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Overthinking Conflict

Aug 25, 2017

This week we continue our conversation with Roshan Danesh as it shifts to explore the Canadian context.

Terra Nellius

Doctrine of Discovery

Social Darwinism

Residential School

Indian Act

British North America Act

Section 35 of the Canadian Constitution

UN Declaration on the Rights of Indigenous Peoples

Sections 91 and Section 92 of the Canadian Constitution

South African Apartheid

Truth and Reconciliation Committee of Canada

The Canadian Government announced a setting a principled foundation for advancing renewed relationships with Indigenous Peoples based on the Recognition of Rights July 14, 2017

Read the full announcement here 

Summary of the Principles

The Government of Canada recognizes that:

  1. All relations with Indigenous peoples need to be based on the recognition and implementation of their right to self-determination, including the inherent right of self-government.
  2. Reconciliation is a fundamental purpose of section 35 of the Constitution Act, 1982.
  3. The honour of the Crown guides the conduct of the Crown in all of its dealings with Indigenous peoples.
  4. Indigenous self-government is part of Canada’s evolving system of cooperative federalism and distinct orders of government.
  5. Treaties, agreements, and other constructive arrangements between Indigenous peoples and the Crown have been and are intended to be acts of reconciliation based on mutual recognition and respect.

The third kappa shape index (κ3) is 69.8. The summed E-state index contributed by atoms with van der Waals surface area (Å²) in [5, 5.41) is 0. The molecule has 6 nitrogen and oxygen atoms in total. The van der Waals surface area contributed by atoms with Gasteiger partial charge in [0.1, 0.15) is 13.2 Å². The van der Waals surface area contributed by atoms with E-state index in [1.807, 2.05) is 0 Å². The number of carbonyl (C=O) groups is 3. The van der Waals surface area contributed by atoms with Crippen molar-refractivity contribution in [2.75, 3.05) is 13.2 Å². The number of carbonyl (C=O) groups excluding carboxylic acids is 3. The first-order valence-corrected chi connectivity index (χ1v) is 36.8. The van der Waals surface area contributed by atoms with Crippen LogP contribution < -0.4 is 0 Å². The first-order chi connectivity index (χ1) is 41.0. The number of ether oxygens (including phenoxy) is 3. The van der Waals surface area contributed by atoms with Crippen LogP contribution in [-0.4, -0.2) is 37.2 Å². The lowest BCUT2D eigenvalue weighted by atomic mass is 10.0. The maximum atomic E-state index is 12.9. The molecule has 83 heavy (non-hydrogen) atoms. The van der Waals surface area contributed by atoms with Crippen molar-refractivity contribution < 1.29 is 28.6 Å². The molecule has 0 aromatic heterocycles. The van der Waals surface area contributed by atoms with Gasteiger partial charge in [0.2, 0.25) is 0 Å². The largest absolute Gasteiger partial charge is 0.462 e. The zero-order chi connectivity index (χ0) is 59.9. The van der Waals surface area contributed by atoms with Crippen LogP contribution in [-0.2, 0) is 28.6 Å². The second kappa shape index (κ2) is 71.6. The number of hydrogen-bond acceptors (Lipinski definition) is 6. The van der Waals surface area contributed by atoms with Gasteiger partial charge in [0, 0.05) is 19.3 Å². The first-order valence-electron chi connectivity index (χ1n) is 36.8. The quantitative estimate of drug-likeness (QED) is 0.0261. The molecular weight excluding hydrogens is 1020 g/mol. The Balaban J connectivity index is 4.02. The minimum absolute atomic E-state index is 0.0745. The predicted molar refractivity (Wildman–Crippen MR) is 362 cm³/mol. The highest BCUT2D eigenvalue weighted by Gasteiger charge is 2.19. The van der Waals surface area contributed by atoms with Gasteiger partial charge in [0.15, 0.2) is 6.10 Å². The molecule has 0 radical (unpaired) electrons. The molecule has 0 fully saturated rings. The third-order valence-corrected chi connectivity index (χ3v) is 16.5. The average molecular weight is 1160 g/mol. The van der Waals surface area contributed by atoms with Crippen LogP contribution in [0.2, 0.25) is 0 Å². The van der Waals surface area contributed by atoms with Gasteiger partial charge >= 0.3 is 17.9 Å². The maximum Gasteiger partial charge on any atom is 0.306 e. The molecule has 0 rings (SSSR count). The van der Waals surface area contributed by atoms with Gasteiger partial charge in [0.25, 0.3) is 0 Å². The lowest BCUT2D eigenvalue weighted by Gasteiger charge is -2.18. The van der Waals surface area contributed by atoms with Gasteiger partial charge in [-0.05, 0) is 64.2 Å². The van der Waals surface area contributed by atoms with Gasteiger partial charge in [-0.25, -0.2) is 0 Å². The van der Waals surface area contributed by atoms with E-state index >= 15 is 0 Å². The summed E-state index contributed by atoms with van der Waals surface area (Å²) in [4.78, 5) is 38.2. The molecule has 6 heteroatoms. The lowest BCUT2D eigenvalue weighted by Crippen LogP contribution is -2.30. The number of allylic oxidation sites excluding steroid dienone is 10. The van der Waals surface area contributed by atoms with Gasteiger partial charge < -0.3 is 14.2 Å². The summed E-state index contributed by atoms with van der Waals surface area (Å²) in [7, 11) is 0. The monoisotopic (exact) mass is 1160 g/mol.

6. Meaningful engagement with Indigenous peoples aims to secure their free, prior, and informed consent when Canada proposes to take actions which impact them and their rights on their lands, territories, and resources.
  7. Respecting and implementing rights is essential and that any infringement of section 35 rights must by law meet a high threshold of justification which includes Indigenous perspectives and satisfies the Crown’s fiduciary obligations.
  8. Reconciliation and self-government require a renewed fiscal relationship, developed in collaboration with Indigenous nations, that promotes a mutually supportive climate for economic partnership and resource development.
  9. Reconciliation is an ongoing process that occurs in the context of evolving Indigenous-Crown relationships.
  10. A distinctions-based approach is needed to ensure that the unique rights, interests and circumstances of the First Nations, the Métis Nation and Inuit are acknowledged,  affirmed, and implemented.

Read the full principles more detail on each principle here

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